In late July, a wrecking crew with Christofferson Commercial Builders tore down the 46-year-old structure at 1011 S. 21st St. According to Alan Whitaker of Christofferson, his company is also handling the construction of a new store on the 1-acre site, with completion scheduled in mid-December.
The facility closed at the end of May, after Colorado Springs Planning staff had approved a development plan earlier in the spring for its replacement.
Plans show the new 7-Eleven having the same north-south alignment, with gas pumps in front as before. But the building will be smaller - 3,062 square feet compared with 7,180 - because it won't have office space on either side like the old place did.
The store size is comparable to that of other modern 7-Elevens.
The project follows the store's purchase last October by 7-Eleven Inc. in Dallas, Texas. The site previously had been owned by a local group, AHAG LLC, which still owns 1.77 acres of vacant land off Broadway Street at 1035 S. 21st.
JA recognizes leaders
There's a story behind the new sign on the outside wall at 2320 W. Colorado Ave., the building that houses Junior Achievement of Southern Colorado.
Below the noprofit organization's name are the words, in raised letters: “Karl & Mary Flemke Center for Free Enterprise.”
The sign was unveiled in July after a brief dedication ceremony with 50-some attendees that included John Suthers, mayor of Colorado Springs; Thayer Tutt and Bill Hybl, president and chairman/CEO, respectively, of the El Pomar Foundation; and several members of the Flemke family.
From 1982 until his death in 1994 at age 63, Karl Flemke was the national president of Junior Achievement USA, greatly expanding the organization's reach, according to speakers at the dedication event. Flemke's tenure included the 1987 relocation of JA USA's national headquarters from Connecticut to Colorado Springs.
“He had an impact on millions of kids,” commented Ted Mossman of Colorado Business Bank, the current board chair of Junior Achievement of Southern Colorado. “It's a noble and worthy way to spend your life.”
JA is a nonprofit that provides programs about entrepreneurship to elementary and secondary students.
JA USA is the parent organization of JA SoCo, which has existed in the Pikes Peak region since 1954. Serving nearly 50 Colorado counties, the latter organization moved to 2320 W. Colorado in 2014 with the plan to remodel much of the building's interior for a “Center for Free Enterprise,” which will consist of an interactive “Biz Town” for fifth-graders and a “Finance Park” for eighth-graders.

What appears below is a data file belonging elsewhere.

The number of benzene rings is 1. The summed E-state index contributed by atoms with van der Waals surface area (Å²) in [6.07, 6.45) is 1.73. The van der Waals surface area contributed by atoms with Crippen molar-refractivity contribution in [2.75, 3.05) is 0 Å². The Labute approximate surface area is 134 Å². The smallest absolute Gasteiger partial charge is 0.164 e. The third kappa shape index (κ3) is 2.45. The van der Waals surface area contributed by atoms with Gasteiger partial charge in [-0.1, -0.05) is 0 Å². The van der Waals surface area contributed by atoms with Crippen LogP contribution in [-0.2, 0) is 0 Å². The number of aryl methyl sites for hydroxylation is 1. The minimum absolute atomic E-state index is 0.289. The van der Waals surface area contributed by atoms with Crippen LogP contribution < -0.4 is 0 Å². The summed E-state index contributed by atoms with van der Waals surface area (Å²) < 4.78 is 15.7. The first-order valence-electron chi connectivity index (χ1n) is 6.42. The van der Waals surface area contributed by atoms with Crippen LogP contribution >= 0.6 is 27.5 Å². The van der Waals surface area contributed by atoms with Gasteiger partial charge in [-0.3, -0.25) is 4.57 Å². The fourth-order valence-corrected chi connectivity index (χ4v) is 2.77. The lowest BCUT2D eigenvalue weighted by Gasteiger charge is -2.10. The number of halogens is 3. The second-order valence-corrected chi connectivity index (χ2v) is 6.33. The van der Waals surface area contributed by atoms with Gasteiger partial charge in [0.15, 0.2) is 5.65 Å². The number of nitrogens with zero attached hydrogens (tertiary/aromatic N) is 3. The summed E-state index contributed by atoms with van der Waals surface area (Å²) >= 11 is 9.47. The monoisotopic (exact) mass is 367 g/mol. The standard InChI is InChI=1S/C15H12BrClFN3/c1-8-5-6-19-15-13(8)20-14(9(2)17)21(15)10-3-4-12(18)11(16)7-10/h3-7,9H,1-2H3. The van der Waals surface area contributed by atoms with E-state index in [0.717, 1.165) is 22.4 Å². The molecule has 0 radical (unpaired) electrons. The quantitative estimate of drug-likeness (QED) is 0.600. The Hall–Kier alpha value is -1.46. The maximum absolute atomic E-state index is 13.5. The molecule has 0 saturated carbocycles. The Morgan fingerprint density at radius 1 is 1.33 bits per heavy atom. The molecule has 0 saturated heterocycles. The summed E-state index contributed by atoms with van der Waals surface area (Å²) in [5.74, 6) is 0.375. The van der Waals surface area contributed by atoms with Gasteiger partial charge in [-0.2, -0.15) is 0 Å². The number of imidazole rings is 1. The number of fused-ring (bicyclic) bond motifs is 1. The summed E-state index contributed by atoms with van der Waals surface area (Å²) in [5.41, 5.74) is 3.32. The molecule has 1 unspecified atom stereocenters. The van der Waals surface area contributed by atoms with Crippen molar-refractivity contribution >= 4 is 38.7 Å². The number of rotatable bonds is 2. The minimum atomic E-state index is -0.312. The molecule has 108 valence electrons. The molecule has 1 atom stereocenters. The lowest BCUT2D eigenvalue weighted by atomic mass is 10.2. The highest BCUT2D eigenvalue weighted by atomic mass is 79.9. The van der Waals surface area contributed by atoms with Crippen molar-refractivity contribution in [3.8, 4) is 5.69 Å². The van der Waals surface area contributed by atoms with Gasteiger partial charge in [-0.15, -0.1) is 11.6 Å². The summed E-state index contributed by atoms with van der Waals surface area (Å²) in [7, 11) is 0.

Mary Flemke, 81, who passed on in August (a month after the sign went up), headed the Colorado Springs School from 1989 to 2000, worked with the Boys & Girls Club and also served as a cabinet member for the ongoing capital campaign to build the center.
Carrie McKee, the president and CEO of JA SoCo.
clarified that all but $500,000 has been raised in that campaign, adding her hope that by spring 2018 the center's remodel can begin.
Albertson's to Safeway
The Albertsons in the West Wind shopping center is now a Safeway.
No major changes are planned for the 22-year-old, 5,100-square-foot grocery, according to Kris Staaf, public affairs director for Safeway's Denver Division.
But there's been an effort to upgrade the shopping experience. “We're trying to take the best of both brands,” Staaf said.
The West Wind store, at 4405 Centennial Blvd., is one of the three Albertson's stores in Colorado Springs that were changed over.
The employees in those stores have been retained.
The two grocery chains had merged in 2015.
Safeway's Denver Division oversees stores in Colorado, Wyoming, New Mexico, Nebraska and South Dakota.
Safeway stores have been on the Colorado Springs Westside in varying locations since the late 1920s. A long-time store is on Colorado Avenue west of 31st Street.
New art gallery opens
Colorado Fine Art Works, a gallery with a working studio, has opened at 2616 W. Colorado Ave., Unit 1.
The family business is owned by Roger Carlson, with his wife Judy as artist/manager. Other long-time professional artists are their son, Eric Carlson, as well as Irene Braun and Judy Michael-Myers.
“We offer fine art that can be customized to personal taste, and we do commission art to accommodate special requests,” Judy said.
Items sold include pottery, photography, copper trees and books.
Roger added that an Old Colorado City location was chosen because of the tourist traffic, ArtWalk, the existing artist presence “and we have a lot of friends out here.”
Colorado Fine Art Works is open Tuesdays to Saturdays and by appointment.
The business can be reached at 640-0306 or firstname.lastname@example.org.
Bike-oriented pub coming
The east end of the Red Rock Canyon shopping center will take on a new look this fall, with the opening of the Trail's End Tap Room.
The pub will occupy a 3,200-square-foot space, with a deck/patio on its north and east sides.
A remodeling of the space has been going on this summer.
According to business owner Kevin Weese, bicycling, hiking and jeeping will be the Tap Room themes, including an “indoor bike works station.”
The Tap Room will not have a kitchen, but customers will be allowed to bring in their own food.
The pub will also be the “first in Colorado Springs where you pour your own beer,” Weese said (using a card they procure when they come in).
The Red Rock shopping center is in the 3100 block of West Colorado Avenue.
Do you have any news about your business? Call the Westside Pioneer at 471-6776.